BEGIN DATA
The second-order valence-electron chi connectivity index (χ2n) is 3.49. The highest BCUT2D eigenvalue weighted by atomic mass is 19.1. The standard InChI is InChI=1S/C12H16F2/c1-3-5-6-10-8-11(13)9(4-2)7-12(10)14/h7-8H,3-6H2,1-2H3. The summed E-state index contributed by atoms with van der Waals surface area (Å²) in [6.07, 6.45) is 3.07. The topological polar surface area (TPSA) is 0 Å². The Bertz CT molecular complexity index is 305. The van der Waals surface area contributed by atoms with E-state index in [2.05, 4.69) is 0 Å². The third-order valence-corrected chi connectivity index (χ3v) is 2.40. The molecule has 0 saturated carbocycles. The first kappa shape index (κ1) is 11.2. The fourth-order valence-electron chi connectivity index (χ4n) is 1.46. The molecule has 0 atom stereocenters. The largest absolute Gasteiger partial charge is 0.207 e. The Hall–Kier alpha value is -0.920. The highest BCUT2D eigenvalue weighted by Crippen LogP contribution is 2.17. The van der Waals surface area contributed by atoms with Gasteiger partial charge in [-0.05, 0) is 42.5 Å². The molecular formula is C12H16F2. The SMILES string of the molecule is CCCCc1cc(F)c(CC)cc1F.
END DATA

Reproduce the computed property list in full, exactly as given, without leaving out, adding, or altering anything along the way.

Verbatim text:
The second-order valence-electron chi connectivity index (χ2n) is 3.49. The highest BCUT2D eigenvalue weighted by atomic mass is 19.1. The standard InChI is InChI=1S/C12H16F2/c1-3-5-6-10-8-11(13)9(4-2)7-12(10)14/h7-8H,3-6H2,1-2H3. The summed E-state index contributed by atoms with van der Waals surface area (Å²) in [6.07, 6.45) is 3.07. The topological polar surface area (TPSA) is 0 Å². The Bertz CT molecular complexity index is 305. The van der Waals surface area contributed by atoms with E-state index in [2.05, 4.69) is 0 Å². The third-order valence-corrected chi connectivity index (χ3v) is 2.40. The molecule has 0 saturated carbocycles. The first kappa shape index (κ1) is 11.2. The fourth-order valence-electron chi connectivity index (χ4n) is 1.46. The molecule has 0 atom stereocenters. The largest absolute Gasteiger partial charge is 0.207 e. The Hall–Kier alpha value is -0.920. The highest BCUT2D eigenvalue weighted by Crippen LogP contribution is 2.17. The van der Waals surface area contributed by atoms with Gasteiger partial charge in [-0.05, 0) is 42.5 Å². The molecular formula is C12H16F2. The SMILES string of the molecule is CCCCc1cc(F)c(CC)cc1F.